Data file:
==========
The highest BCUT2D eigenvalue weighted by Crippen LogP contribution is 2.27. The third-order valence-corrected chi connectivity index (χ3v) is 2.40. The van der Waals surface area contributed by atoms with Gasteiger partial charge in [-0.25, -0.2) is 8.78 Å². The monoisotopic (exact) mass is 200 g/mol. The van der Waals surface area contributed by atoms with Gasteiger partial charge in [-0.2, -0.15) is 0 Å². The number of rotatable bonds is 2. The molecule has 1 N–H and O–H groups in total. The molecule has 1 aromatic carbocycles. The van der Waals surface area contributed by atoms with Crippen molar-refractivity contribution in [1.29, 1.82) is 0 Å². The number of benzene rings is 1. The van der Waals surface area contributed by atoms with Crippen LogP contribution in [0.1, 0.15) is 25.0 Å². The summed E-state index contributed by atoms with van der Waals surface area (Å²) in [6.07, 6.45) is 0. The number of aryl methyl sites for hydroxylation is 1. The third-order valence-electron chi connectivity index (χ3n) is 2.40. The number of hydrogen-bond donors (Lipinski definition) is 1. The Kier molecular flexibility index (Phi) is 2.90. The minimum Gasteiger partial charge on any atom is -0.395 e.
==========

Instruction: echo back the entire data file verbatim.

The highest BCUT2D eigenvalue weighted by Crippen LogP contribution is 2.27. The third-order valence-corrected chi connectivity index (χ3v) is 2.40. The van der Waals surface area contributed by atoms with Gasteiger partial charge in [-0.25, -0.2) is 8.78 Å². The monoisotopic (exact) mass is 200 g/mol. The van der Waals surface area contributed by atoms with Gasteiger partial charge in [-0.2, -0.15) is 0 Å². The number of rotatable bonds is 2. The molecule has 1 N–H and O–H groups in total. The molecule has 1 aromatic carbocycles. The van der Waals surface area contributed by atoms with Crippen molar-refractivity contribution in [1.29, 1.82) is 0 Å². The number of benzene rings is 1. The van der Waals surface area contributed by atoms with Crippen LogP contribution in [0.1, 0.15) is 25.0 Å². The summed E-state index contributed by atoms with van der Waals surface area (Å²) in [6.07, 6.45) is 0. The number of aryl methyl sites for hydroxylation is 1. The third-order valence-electron chi connectivity index (χ3n) is 2.40. The number of hydrogen-bond donors (Lipinski definition) is 1. The Kier molecular flexibility index (Phi) is 2.90. The minimum Gasteiger partial charge on any atom is -0.395 e.